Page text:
Human eye facts and a brief history of eye exams
Human eye facts and a brief history of eye exams.
The human eye is a highly sophisticated sense organ that enables vision by reacting to light. Here are a few human eye facts:
- Human eyes can distinguish about 10 million different colors.
- The human eye can see objects as small as 0.1 millimeters, which is about the width of a human hair.
- The human eye can adapt to changes in light, allowing vision in bright sunlight and in dimly lit environments.
- The part of the eye responsible for seeing fine details is the macula. It contains the highest concentration of photoreceptor cells, which are responsible for transmitting visual information to the brain.
- The human eye is protected by a layer of tears that help to keep it moist and prevent infections. Tears also contain special proteins and enzymes that help to fight bacteria and viruses.
- Our eyes move constantly, even when we’re not consciously aware of it and even when we are trying to maintain focus on a single point. These movements help to keep the visual image stable on the retina and to overcome small errors in fixation that can cause the image to blur.
- Human eyes are about 1 inch across and weigh about 0.25 ounce.
- In the right conditions and lighting, humans can see the light of a candle from 14 miles away.
- You see things upside down and your brain turns the image the right way up.
- The human eye is the second most complex organ in the body, after the brain.
- Eyes play an important role in non-verbal communication, and can convey emotions such as joy, sadness, anger, and surprise.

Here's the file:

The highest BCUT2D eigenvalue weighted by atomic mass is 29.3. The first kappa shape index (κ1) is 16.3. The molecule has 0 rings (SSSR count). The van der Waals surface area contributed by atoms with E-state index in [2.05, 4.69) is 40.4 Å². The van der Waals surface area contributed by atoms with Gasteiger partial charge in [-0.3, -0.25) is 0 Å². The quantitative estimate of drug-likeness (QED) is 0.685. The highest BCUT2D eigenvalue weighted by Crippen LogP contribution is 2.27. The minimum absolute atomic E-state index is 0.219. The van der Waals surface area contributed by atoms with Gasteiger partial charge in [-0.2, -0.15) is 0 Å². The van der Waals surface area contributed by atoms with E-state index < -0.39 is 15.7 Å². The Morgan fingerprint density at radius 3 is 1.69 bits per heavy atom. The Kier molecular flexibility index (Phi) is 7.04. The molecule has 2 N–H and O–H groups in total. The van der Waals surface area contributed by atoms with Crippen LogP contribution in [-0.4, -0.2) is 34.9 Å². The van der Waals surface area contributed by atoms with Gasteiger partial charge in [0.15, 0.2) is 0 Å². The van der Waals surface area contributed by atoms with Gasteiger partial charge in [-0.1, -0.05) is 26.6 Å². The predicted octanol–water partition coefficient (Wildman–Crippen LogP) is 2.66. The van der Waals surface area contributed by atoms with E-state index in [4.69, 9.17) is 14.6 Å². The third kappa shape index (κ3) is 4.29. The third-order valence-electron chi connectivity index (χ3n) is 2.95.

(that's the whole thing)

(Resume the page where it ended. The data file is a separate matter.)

A brief history of the eye exam
The earliest record of eye exams is from ancient Egypt where doctors used a method of diagnosing eye diseases by examining the eye’s reflection in a bowl of water.
In the 18th century, Benjamin Franklin invented bifocal lenses, which allowed people to correct both near and far vision. This made it easier for people to read and perform other close-up tasks.
In the 18th century, eye exams were typically performed by an eye doctor, known as an oculist, who relied primarily on external observations and patient symptoms to make a diagnosis.
The oculist would begin by examining the patient’s eyes for signs of inflammation, redness, or discharge. They would also observe the position of the eyes and look for any abnormalities in the shape or size of the pupils. The oculist would ask the patient to read from a printed chart or book to evaluate their visual acuity.
If the oculist suspected a problem with the patient’s internal eye structures, such as the retina or optic nerve, they might use a technique called transillumination. This involved shining a light through the eyelid to observe the color and texture of the internal structures. Another technique was called focal illumination, in which a bright light was used to observe the front of the eye.
In the 19th century, the ophthalmoscope was invented by Hermann von Helmholtz. The ophthalmoscope allows a view of the retina, optic nerve, vasculature and vitreous humor.
In the early 20th century, the Snellen chart was developed by Dutch ophthalmologist Herman Snellen. This chart, which has become a standard part of eye exams, measures visual acuity by having patients read rows of letters from a distance.
In the mid-20th century, the tonometer was invented by Hungarian ophthalmologist Imre Goldmann. This device measures the pressure inside the eye, which is an important diagnostic tool for conditions such as glaucoma.
Technology has continued to advance the field of eye exams. In the mid-1990s digital retinal imaging and optical coherence tomography (OCT) were two of the advanced techniques developed that are now used to diagnose and monitor eye conditions.
Today, regular eye exams are an important part of maintaining good eye health and preventing vision loss. Eye exams allow doctors to detect and treat eye problems early, before they cause significant damage.
Gregory Scimeca, M.D.
Ophthalmologist and Medical Director
The Eye Professionals